Erlestoke Prison 'has drugs and bullying problem'

Erlestoke Prison
Image caption The report on Erlestoke Prison was generally positive, but inspectors had concerns

An inspection at a Wiltshire prison has shown that illicit drugs and bullying remain a "serious problem".

The latest report on HMP Erlestoke, near Devizes, said prisoners' basic needs were being met and "good quality education and training" were available.

But inspectors said despite efforts to address the problem, illegal drugs were still available in the prison and bullying remained "a major concern".

The procedure of searching prisoners was also said to show "weaknesses".

The last full inspection of the prison was carried out in 2008 when a number of concerns, including the high levels of bullying, poor standards of accommodation and the prevalence of illegal drugs, were raised.

Nick Hardwick, the chief inspector of prisons, said the issues around drugs and bullying were still "a serious problem".

'Got under control'

"It was worse in 2008 but the prison has made some progress," he said.

"They've resourced dealing with it properly now, staff are better trained to intervene but the level is still too high and it is a serious problem and needs to be got under control."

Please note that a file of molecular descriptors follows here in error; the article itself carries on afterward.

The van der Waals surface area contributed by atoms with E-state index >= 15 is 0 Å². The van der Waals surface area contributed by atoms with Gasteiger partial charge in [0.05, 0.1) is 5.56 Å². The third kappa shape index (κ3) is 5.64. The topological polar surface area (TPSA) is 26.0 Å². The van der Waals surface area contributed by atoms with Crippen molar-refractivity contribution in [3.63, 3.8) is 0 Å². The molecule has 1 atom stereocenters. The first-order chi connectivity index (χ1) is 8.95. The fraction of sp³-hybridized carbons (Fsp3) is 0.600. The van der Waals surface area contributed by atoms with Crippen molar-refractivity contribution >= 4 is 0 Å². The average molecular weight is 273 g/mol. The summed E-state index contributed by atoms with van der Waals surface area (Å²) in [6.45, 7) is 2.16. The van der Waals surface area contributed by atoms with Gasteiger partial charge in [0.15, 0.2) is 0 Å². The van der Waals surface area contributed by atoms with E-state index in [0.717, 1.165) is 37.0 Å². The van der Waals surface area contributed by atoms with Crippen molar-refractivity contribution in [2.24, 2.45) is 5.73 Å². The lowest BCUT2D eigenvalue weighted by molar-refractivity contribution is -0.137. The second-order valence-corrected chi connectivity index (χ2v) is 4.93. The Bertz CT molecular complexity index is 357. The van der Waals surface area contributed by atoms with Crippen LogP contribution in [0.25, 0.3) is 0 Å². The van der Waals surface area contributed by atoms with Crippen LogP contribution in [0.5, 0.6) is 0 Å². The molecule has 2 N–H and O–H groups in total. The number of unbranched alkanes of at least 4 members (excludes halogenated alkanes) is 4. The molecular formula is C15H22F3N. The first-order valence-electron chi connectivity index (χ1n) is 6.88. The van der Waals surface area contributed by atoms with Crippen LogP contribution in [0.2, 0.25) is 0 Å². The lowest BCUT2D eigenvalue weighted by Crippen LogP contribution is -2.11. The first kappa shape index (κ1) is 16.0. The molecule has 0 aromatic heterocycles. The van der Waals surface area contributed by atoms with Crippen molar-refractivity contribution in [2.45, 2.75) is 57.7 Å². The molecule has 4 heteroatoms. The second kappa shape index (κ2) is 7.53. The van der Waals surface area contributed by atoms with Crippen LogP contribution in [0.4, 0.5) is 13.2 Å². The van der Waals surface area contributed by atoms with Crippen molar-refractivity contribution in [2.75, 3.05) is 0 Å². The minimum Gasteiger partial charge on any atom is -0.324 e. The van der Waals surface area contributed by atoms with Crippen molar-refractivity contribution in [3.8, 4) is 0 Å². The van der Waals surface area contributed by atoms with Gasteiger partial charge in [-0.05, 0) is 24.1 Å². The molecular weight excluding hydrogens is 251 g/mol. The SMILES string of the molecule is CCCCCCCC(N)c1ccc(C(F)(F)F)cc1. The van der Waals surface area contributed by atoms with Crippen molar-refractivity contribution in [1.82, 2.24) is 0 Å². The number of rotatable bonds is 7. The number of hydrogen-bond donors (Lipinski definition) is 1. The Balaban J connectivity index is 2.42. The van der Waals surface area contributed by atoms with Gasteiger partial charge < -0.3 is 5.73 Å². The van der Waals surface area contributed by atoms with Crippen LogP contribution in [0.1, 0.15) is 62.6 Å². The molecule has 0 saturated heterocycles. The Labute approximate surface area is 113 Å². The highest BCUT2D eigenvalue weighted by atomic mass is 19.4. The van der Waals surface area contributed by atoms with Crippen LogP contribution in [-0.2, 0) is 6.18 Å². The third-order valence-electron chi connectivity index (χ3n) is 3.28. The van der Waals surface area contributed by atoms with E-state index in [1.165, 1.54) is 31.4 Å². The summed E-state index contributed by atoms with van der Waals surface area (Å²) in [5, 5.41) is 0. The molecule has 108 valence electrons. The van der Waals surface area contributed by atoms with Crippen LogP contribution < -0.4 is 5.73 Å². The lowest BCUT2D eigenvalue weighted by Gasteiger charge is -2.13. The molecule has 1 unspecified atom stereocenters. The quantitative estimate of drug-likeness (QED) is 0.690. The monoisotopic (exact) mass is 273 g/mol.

Despite the outlined concerns, inspectors concluded overall that "the range of measures the prison has now got in place are working".

"From the report that was done in 2008 there's been dramatic improvements in the majority of areas around care and conditions for offenders, healthcare provision, work and education," said Andy Rogers, the governor of Erlestoke Prison and Shepton Mallet Prison.

According to Mr Rogers, 2,500 prisoners have been drugs tested over the past year with one in 25 testing positive.

"Drugs and bullying are problems in most prisons but we've got a very robust strategy here and we've done a large amount of investment in terms of training in challenging behaviours of offenders at Erlestoke.

"But it's a good report and we are challenging in a robust intelligent way how we deal with anti-social behaviour."

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